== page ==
Comment: Re:Unhelpful article (Score 3, Funny) 449

by tweak13 (#42435351) Attached to: FAA Device Rules Illustrate the Folly of a Regulated Internet
This is exactly what I was thinking. It's the FAA's job to keep planes flying and keep the people on them safe. It sure as hell is not their job to promote internet usage.

Basically the article is saying: "When you arbitrarily assign a job to a government agency, they're not very effective." Wow, I'm so glad that got cleared up. I was about ready to tell the local water works that they need to get me faster internet speeds.

Comment: Re:Also opening up their code isn't simple (Score 1) 946

by tweak13 (#41625533) Attached to: Alan Cox to NVIDIA: You Can't Use DMA-BUF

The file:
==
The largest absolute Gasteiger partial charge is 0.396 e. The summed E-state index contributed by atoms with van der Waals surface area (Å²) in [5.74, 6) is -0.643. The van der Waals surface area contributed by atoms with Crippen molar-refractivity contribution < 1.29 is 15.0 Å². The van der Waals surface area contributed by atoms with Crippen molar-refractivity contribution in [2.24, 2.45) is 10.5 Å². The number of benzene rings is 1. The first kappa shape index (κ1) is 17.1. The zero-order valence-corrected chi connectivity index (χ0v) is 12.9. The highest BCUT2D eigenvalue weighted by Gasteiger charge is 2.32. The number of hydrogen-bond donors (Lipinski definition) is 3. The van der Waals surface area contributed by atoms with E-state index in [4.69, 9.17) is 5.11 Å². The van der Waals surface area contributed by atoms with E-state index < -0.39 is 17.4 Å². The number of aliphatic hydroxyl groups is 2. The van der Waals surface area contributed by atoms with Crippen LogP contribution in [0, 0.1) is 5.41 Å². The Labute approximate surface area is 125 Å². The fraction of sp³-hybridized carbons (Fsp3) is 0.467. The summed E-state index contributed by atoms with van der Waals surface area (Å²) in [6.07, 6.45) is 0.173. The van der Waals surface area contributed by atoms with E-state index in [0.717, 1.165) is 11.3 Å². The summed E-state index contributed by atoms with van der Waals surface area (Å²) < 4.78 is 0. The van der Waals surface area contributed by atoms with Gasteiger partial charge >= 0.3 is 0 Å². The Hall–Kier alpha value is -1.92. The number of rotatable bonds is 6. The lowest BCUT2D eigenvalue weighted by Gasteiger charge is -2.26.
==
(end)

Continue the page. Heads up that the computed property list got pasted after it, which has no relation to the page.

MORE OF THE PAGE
Go look it up, OpenGL isn't a free "do whatever you like" setup. There is licensing for it for companies like nVidia.

I decided to do exactly that. This is from their licensing website.

The following are the currently available licenses:

Open source license, for use of the S.I.. This is a Free Software License B closely modeled on BSD, X, and Mozilla licenses.

Trademark License. for new licensees who want to use the OpenGL trademark and logo and claim conformance. This license is available free of charge if you are developing open source implementations on open source platforms. For closed source licenses or licenses on proprietary platforms, a charge will be associated with a trademark license.

Emphasis mine. There's also a note on the page that former licensees can open source their code and no longer need a license. If you're making an open source implementation, OpenGL seems pretty open.